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Cudmore: Duchessi family well-known in Amsterdam

Cudmore: Duchessi family well-known in Amsterdam

Brothers were boxers

Two of Amsterdam’s Duchessi brothers may be sparring in heaven.

In 1935, much to his mother’s chagrin, Peter Duchessi started boxing and became the first member of the family to use the nickname Duke. He was proud that he was able to go six rounds against future champ Sugar Ray Robinson. He fought 71 fights and had 57 victories, 15 of them knockouts.

Peter’s younger brother, John Duchessi, Sr., also became a boxer, winning 16 of 17 fights. John Senior, known as Duke the Dropper, slugged his way to a decision over Don Trott of Saratoga Springs in a pioneer televised boxing match on WRGB in Schenectady in 1942.

William, yet another Duchessi brother, became a local, then national, officer of the union that represented Amsterdam’s carpet mill workers, the Textile Workers Union of America.

John Senior was badly wounded in the battle of Monte Cassino in World War II and became national commander of the Military Order of the Purple Heart in the 1970s. His son, John Duchessi Jr., served as fire chief and then mayor of Amsterdam for two terms.

John Senior died in 2008.  Peter passed away last month, 11 days shy of what would have been his 100th birthday.

Peter Duchessi was born in 1917, the son of Mariano and Maria Padovani Duchessi.  The family at first lived among many Italian-Americans on the South Side of Amsterdam.  They moved across the river to Knollwood Avenue on Henrietta Heights when he was 11.  They were one of the few Italian families in that neighborhood.

Times were tough in the Depression and young Duchessi left school to work mowing lawns for the wealthy on nearby Guy Park Avenue for 25 cents each.  He sold flowers and apples outside a silk mill.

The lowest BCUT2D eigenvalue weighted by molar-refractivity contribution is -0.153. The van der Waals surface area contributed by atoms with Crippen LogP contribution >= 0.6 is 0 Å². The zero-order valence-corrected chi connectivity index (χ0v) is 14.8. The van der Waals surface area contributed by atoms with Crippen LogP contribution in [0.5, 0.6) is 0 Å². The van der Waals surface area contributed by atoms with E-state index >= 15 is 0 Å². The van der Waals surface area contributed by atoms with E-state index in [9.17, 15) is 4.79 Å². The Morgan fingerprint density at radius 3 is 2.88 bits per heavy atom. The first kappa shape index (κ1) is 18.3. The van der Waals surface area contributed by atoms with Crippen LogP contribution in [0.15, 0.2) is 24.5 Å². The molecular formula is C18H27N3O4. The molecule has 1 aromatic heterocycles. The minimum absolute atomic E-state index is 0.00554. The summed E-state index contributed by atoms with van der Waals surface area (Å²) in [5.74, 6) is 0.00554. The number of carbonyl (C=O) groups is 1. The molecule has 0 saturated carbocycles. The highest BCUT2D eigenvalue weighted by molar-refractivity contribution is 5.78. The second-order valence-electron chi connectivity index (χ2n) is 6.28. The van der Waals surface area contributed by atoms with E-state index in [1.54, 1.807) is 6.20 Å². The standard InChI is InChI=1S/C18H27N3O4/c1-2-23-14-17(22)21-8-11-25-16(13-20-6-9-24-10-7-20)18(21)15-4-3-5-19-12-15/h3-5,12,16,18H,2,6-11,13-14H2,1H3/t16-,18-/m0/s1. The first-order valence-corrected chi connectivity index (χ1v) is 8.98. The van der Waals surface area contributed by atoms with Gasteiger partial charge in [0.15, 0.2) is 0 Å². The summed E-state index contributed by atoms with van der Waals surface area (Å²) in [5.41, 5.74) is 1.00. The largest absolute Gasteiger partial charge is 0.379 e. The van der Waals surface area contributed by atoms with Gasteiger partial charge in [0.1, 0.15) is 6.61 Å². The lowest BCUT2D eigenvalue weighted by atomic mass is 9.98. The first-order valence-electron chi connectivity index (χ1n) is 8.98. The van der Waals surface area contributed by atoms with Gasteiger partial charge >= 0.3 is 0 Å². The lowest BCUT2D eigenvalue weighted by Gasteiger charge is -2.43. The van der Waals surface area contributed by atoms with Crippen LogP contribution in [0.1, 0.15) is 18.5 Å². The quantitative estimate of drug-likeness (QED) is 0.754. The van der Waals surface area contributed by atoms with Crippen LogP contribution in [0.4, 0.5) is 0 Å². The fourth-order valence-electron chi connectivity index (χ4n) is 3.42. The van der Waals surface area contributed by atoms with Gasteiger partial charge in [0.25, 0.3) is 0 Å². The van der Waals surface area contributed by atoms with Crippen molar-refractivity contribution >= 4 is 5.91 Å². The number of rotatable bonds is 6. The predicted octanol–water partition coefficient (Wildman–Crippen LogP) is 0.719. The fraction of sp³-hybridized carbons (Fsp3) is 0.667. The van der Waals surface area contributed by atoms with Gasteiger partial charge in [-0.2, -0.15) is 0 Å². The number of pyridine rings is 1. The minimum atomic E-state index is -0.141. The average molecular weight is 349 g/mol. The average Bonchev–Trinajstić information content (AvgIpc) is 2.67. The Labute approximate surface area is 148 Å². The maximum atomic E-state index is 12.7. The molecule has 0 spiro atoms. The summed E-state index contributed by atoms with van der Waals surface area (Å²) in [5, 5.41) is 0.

Peter worked long hours for $5 a week at Home Dairy Cafeteria and then at Bigelow Sanford Carpet in Amsterdam at the end of the Depression.  Not able to serve in the military because of injuries from an auto accident, he found work at American Locomotive in Schenectady welding plates for gun carriers.

He married Madeline Lanzi of Amsterdam’s famous South Side restaurant family.  Peter was laid off by Alco at war’s end.  With help from his wife’s uncle, Ralph Marotta, he started Duchessi’s Importing Company, located at 128 East Main St.

His store was among the first in the area to stock imported olive oil, pasta, cheeses, vegetables and fruits from Italy and elsewhere, even oranges from Israel.

Duchessi’s Importing Company was such an important part of downtown in the late 1940s that Peter started a summer fashion trend.

He was pictured in the local paper wearing shorts as he tended to peaches and cantaloupes in bins in front of his store.  The caption read, “Keep cool at Duchessi’s.”  H. Mortan Guttenberg of Mortan’s men’s store thanked Duchessi for helping start a run on men’s shorts.

Duchessi’s was the last store to close when downtown was torn down to make way for the shopping mall that was built in the 1970s.  Duchessi bought a store on Lincoln Avenue on Market Hill and moved his importing company there until he closed it in 1981.

He later worked at Price Chopper where he introduced the concept of the custom-cut meat department.  He retired in 1982, but continued to demonstrate new food products at Price Chopper on Route 30 in Amsterdam.

Peter is survived by his wife, Madeline.  He also leaves two children, Linda Meenan and Peter Duchessi; two grandchildren; a sister, Emy Raccuia of Syracuse and nieces and nephews.

Bob Cudmore is a freelance columnist. Opinions expressed in his column are his own and not necessarily the newspaper’s. Anyone with a suggestion for a Focus on History topic may contact him at 346-6657 or [email protected]

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